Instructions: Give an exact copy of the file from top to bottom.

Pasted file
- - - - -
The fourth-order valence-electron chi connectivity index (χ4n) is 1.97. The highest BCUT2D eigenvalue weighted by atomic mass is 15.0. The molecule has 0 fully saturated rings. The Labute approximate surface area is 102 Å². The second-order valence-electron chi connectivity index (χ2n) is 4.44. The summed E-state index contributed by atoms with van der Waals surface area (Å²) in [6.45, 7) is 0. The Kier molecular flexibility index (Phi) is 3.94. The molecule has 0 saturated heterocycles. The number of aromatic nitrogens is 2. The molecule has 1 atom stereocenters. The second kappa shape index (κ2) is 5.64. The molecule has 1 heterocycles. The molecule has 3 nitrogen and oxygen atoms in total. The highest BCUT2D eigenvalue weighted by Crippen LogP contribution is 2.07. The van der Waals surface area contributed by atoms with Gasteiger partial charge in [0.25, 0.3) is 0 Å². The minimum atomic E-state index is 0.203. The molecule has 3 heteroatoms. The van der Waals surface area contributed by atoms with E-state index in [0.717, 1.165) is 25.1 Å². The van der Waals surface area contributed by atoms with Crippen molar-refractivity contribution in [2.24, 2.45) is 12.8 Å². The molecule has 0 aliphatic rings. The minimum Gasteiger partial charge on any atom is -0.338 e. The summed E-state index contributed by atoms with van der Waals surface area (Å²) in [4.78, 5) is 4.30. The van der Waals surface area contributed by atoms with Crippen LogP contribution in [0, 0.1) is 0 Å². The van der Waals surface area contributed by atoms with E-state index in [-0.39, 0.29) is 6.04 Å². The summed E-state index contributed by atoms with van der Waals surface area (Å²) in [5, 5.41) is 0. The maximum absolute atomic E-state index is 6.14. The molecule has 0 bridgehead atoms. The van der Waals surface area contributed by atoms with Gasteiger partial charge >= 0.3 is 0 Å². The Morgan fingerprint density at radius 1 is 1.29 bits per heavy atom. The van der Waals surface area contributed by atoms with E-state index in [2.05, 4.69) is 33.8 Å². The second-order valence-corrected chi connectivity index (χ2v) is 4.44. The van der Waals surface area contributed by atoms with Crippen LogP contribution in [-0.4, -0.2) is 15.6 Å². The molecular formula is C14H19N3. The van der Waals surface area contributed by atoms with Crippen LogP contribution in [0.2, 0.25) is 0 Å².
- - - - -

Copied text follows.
The fourth-order valence-electron chi connectivity index (χ4n) is 1.97. The highest BCUT2D eigenvalue weighted by atomic mass is 15.0. The molecule has 0 fully saturated rings. The Labute approximate surface area is 102 Å². The second-order valence-electron chi connectivity index (χ2n) is 4.44. The summed E-state index contributed by atoms with van der Waals surface area (Å²) in [6.45, 7) is 0. The Kier molecular flexibility index (Phi) is 3.94. The molecule has 0 saturated heterocycles. The number of aromatic nitrogens is 2. The molecule has 1 atom stereocenters. The second kappa shape index (κ2) is 5.64. The molecule has 1 heterocycles. The molecule has 3 nitrogen and oxygen atoms in total. The highest BCUT2D eigenvalue weighted by Crippen LogP contribution is 2.07. The van der Waals surface area contributed by atoms with Gasteiger partial charge in [0.25, 0.3) is 0 Å². The minimum atomic E-state index is 0.203. The molecule has 3 heteroatoms. The van der Waals surface area contributed by atoms with E-state index in [0.717, 1.165) is 25.1 Å². The van der Waals surface area contributed by atoms with Crippen molar-refractivity contribution in [2.24, 2.45) is 12.8 Å². The molecule has 0 aliphatic rings. The minimum Gasteiger partial charge on any atom is -0.338 e. The summed E-state index contributed by atoms with van der Waals surface area (Å²) in [4.78, 5) is 4.30. The van der Waals surface area contributed by atoms with Crippen LogP contribution in [0, 0.1) is 0 Å². The van der Waals surface area contributed by atoms with E-state index in [-0.39, 0.29) is 6.04 Å². The summed E-state index contributed by atoms with van der Waals surface area (Å²) in [5, 5.41) is 0. The maximum absolute atomic E-state index is 6.14. The molecule has 0 bridgehead atoms. The van der Waals surface area contributed by atoms with Gasteiger partial charge >= 0.3 is 0 Å². The Morgan fingerprint density at radius 1 is 1.29 bits per heavy atom. The van der Waals surface area contributed by atoms with E-state index in [2.05, 4.69) is 33.8 Å². The second-order valence-corrected chi connectivity index (χ2v) is 4.44. The van der Waals surface area contributed by atoms with Crippen LogP contribution in [-0.4, -0.2) is 15.6 Å². The molecular formula is C14H19N3. The van der Waals surface area contributed by atoms with Crippen LogP contribution in [0.2, 0.25) is 0 Å².